5 Things we can learn from Amazon’s Acquisitions

Online retail, though it has grown leaps and bounds, still has significant secular growth left – only 10% of US sales are online today. Ok, so that’s a big market but Amazon owns approximately 20% of U.S. Online Retail sales (ex Travel / Auto / Auction) and the larger it gets the faster it could grow.

Top eCommerce Sites Gaining Market Share in US, 3Q’09 vs. 3Q’10 Excludes Auctions, Autos and Large Corporate Purchases
So how do you compete with Amazon given the significant economies of scale its been able to capture namely purchasing power, shipping infrastructure and mountains of consumer data?
The answer can be found by looking at Amazon’s acquisitions. You can bucket Amazon’s acquisition in US in the last 5 years in 5 major categories:
  1. Vertically Focused sites (e.g., Diapers.com, Zappos.com, Drugstore.com, Fabric.com, Abebooks) SPENT $1.5B
  2. Infrastructure solutions (Kiva Systems) SPENT $0.8B
  3. Digital sales (e.g., Audible.com, Brilliance Audio, Lovefilm International, LexCycle, Amie Street) SPENT $0.3B
  4. Flash sales / Local Sales  (e.g., invesment in Livingsocial.com, buyout of Buy VIP and Woot) – went on to build MyHabit SPENT $0.1B on disclosed acquisitions – not counting its partial stake in Livingsocial
  5. Content (e.g., Digital Photography Review, Foodista) UNDISCLOSED so likely not material to financial results

Given the number of e-commerce operations that exist out there – Amazon has hardly been acquisitive choosing to bet big on a few names. But there are a number of things you can learn from the data points or the lack thereof:0

0. Its tough to get acquired by Amazon. This may be obvious to some of you but I’m amazed at how few acquisitions they’ve made.

  1. Avoid being a content creator Content creators, even those that link very clearly to purchases, don’t get a big payoff. They reside in a different part of the value chain and create leads for the retailers and that hasn’t led to large $ acquisition by Amazon.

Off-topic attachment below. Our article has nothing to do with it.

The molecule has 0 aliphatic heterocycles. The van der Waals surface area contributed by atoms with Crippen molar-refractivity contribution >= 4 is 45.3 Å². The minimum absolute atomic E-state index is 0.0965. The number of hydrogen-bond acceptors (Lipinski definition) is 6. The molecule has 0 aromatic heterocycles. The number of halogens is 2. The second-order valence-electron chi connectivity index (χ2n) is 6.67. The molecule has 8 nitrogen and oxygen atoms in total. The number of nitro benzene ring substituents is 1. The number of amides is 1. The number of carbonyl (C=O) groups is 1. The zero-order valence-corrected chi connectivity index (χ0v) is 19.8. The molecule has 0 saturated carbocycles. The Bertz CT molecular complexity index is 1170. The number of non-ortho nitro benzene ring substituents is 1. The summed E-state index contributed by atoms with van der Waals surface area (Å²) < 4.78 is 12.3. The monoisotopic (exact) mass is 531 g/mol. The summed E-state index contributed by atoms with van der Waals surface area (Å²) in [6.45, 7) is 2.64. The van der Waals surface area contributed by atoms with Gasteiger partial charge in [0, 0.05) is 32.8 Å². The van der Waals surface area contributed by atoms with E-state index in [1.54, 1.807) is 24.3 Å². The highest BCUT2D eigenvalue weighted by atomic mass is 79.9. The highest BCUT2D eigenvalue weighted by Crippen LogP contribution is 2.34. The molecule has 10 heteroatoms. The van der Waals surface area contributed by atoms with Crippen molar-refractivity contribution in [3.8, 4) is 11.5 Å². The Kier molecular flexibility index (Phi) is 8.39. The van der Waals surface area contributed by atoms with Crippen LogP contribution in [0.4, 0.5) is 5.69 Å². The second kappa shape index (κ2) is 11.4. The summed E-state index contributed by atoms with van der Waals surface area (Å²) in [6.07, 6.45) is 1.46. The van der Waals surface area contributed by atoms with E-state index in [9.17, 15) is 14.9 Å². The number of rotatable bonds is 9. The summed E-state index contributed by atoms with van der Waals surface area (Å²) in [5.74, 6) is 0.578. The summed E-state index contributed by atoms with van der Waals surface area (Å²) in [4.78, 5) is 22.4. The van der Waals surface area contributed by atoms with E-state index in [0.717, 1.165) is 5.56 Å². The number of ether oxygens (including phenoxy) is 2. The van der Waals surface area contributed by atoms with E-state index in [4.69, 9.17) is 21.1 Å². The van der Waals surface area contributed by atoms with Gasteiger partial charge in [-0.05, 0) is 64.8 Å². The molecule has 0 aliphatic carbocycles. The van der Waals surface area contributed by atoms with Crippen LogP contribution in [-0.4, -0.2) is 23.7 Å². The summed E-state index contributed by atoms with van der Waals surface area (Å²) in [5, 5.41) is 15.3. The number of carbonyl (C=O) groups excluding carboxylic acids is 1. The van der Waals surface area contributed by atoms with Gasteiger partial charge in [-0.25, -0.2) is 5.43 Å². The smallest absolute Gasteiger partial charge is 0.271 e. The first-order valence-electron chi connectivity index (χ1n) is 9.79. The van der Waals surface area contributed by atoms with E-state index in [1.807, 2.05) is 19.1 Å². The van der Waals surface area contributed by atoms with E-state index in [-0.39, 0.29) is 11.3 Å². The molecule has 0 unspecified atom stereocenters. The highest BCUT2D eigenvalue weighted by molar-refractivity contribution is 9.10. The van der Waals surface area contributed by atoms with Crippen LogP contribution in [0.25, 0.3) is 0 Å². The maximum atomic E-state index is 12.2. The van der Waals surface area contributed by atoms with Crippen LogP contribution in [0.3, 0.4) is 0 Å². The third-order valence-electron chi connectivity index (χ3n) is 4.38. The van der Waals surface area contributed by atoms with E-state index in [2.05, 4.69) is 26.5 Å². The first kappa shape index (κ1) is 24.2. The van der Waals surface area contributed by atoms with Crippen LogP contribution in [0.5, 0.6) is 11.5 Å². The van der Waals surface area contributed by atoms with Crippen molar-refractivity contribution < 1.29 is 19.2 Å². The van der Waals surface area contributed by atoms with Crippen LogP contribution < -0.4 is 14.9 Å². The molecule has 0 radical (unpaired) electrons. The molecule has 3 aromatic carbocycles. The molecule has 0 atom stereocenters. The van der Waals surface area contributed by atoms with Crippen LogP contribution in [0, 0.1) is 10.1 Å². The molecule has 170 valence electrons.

2. Develop a vertical focus and build efficiencies around that vertical. This intense focus on a category enables you to have effiecieny and understanding of a customer that would be difficult for Amazon to easily replicate. In the case of Diapers.com the intense focus on Moms allowed Diapers to solve a major problem: How do you make money selling / shipping bulky low value items? The answer was to build super-efficient supply chain and warehouses, kill diapers as a category, and make money on other household items.
  3. Avoid deep discounts. Margins online are already thin. And there will be constraints to growth as you outgrow your deal inventory.
  4. Obsess over customers – that’s what Zappos did. It built a culture around customer obsession and that was one of the primary reasons Amazon bought Zappos. Categorizing shoes, paying for returns, etc. – Amazon could have done this itself and thrown a lot of money at, but the culture is difficult for any company to replicate
  5. Keep betting on digital delivery – its the way the world is moving and Amazon is investing.

Okay so this begs the question – What verticals are left to focus on? Electronics, toys, and baby products categories, for example, already have near 20 percent online market share.

So the things to compete on are apparel, home furnishings, cosmetics etc. Or tackle consumers segments like Diapers did e.g., child going to college /moving, buying a house, career change, mid-life crisis (just brainstorming), etc. Picking a category of items or a customer and really studying the microcosm intensely is the way to build a retail business that Amazon would look at acquiring.

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